Determining how a new production cell will function is problematic and can lead to disastrous results if done incorrectly. Discrete-event simulation can provide information on how a line will function before, during, and after the line is in operation. A simulation model can also provide a visual animation of the line to see how product will flow through the line. This paper discusses the development and analysis of a simulation model of a new manufacturing line. The manufacturing cell is a new motor assembly cell. An analysis of the capability of the line for varying demand levels was conducted for the two main motor types produced on the line. An ARENA® simulation model was developed, verified, and validated to determine the daily production and potential problem areas for the various demand levels. The results show that at all but one demand level, the line is capable of producing to within one unit of customer demand if the required number of workers is present. At the highest demand level, the simulation results suggest that the line is not capable of meeting demand. Additional analysis indicates that multiple workstations could prove problematic with minor fluctuations in demand. Problematic workstations were identified for each assembly area and for the line as a whole.
Reliability and quality assurance have become major considerations in the design and manufacture of today’s parts and products. Survivability of green compact using powder metallurgy technology is considered as one of the major quality attributes in manufacturing systems today. During powder metallurgy (PM) production, the compaction conditions and behavior of the metal powder dictate the stress and density distribution in the green compact prior to sintering. These parameters greatly influence the mechanical properties and overall strength of the final component. In order to improve these properties, higher compaction pressures are usually employed, which make unloading and ejection of green compacts more challenging, especially for the powder-compacted parts with relatively complicated shapes. This study looked at a mathematical survivability model concerning green compact characteristics in PM technology and the stress-strength failure model in reliability engineering. This model depicts the relationship between mechanical loads (stress) during ejection, experimentally determined green strength and survivability of green compact. The resulting survivability is the probability that a green compact survives during and after ejection. This survivability model can be used as an efficient tool for selecting the appropriate parameters for the process planning stage in PM technology. A case study is presented here in order to demonstrate the application of the proposed survivability model.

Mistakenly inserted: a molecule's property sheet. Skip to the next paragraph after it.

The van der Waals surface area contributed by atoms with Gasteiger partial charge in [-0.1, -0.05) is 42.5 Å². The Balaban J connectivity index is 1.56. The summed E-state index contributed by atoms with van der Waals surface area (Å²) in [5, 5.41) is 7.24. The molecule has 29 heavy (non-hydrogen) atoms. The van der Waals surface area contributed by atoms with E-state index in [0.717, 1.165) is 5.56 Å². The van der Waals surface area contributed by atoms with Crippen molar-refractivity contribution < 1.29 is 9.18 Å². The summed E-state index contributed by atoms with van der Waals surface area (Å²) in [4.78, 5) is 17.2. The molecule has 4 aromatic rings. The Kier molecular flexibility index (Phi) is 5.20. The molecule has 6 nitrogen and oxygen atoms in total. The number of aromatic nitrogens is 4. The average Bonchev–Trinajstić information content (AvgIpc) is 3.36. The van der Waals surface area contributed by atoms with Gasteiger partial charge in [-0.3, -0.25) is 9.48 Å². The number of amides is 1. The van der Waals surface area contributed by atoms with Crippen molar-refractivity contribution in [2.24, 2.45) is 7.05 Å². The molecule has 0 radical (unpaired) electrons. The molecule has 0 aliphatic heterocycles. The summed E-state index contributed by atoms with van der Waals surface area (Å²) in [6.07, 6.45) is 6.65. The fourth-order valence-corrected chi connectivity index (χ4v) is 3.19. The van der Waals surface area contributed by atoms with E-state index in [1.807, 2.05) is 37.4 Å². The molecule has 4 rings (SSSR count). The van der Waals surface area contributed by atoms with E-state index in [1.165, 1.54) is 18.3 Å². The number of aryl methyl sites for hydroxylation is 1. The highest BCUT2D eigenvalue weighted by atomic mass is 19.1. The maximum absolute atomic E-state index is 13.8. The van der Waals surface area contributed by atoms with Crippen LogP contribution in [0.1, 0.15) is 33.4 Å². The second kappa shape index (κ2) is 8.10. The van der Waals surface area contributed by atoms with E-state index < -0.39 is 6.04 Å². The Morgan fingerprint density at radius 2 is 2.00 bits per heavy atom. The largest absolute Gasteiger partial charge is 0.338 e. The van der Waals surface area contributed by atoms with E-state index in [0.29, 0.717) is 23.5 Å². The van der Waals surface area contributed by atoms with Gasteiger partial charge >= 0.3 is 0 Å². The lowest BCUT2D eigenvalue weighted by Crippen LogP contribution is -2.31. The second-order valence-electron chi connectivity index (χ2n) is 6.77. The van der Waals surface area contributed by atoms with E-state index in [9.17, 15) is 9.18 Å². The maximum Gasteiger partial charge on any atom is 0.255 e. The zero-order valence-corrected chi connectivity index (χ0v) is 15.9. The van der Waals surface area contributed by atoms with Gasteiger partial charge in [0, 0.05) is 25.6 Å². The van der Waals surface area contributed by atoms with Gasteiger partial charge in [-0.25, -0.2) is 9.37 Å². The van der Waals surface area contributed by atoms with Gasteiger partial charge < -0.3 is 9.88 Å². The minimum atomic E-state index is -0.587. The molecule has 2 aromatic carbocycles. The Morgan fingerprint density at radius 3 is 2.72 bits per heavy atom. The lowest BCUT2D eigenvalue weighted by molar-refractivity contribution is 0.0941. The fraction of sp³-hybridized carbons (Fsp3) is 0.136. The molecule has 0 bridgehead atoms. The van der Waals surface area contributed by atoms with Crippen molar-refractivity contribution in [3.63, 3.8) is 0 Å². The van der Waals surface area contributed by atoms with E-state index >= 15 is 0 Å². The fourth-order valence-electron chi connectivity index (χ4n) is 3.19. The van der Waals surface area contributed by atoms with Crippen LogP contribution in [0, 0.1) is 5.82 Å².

In competitive electricity markets, power needed for the network’s reserve is purchased from the ancillary service market. In this market, producing units and buyers alike announce their offers. As will be seen, energy market and reserve market implementation is possible with simultaneous method and serial method by choosing each of the methods based on the type of market and other conditions. In this paper, the energy market and the active power reserve market are simulated in two formations as serial and simultaneous for a uniform pricing system. In each method, limitations of transferring power over the lines, based on available transfer capacity (ATC), is considered alongside the other constraints in the energy market and the active power reserve market. Then, during network overload, economic dispatch is accomplished between winner units in the reserve market by using a linear optimization problem, and needed power is provided from these units at a minimal cost. Finally, our proposed methods are implemented on an IEEE 39-bus test system and results are analyzed.
Small organizations that maintain their own fleet and make their own deliveries are responsible for ensuring their drivers are utilizing the most efficient routes while delivering products to their customers. Furthermore, efficient delivery requires that drivers spend as little time as possible dropping off and picking up products, since these activities are referred to as “non-value added activities,” although they are necessary tasks in the order cycle process. To aid in reducing order cycle times, large organizations that can afford it have employed transportation management systems. Unfortunately, small organizations with limited resources are less likely to adopt transportation management systems, despite the need for such automation. One solution is to use available productivity software to track and manage driver route activity in an effort to improve and maintain driver productivity by reducing non-value time and identifying optimal routes. This paper will outline how office productivity software such as Microsoft® Access can meet the needs of small organizations with limited resources by describing the development and use of a route activity database that employs an easy-to-use multi-user interface. This paper also includes the details of the underlying infrastructure and the user interface.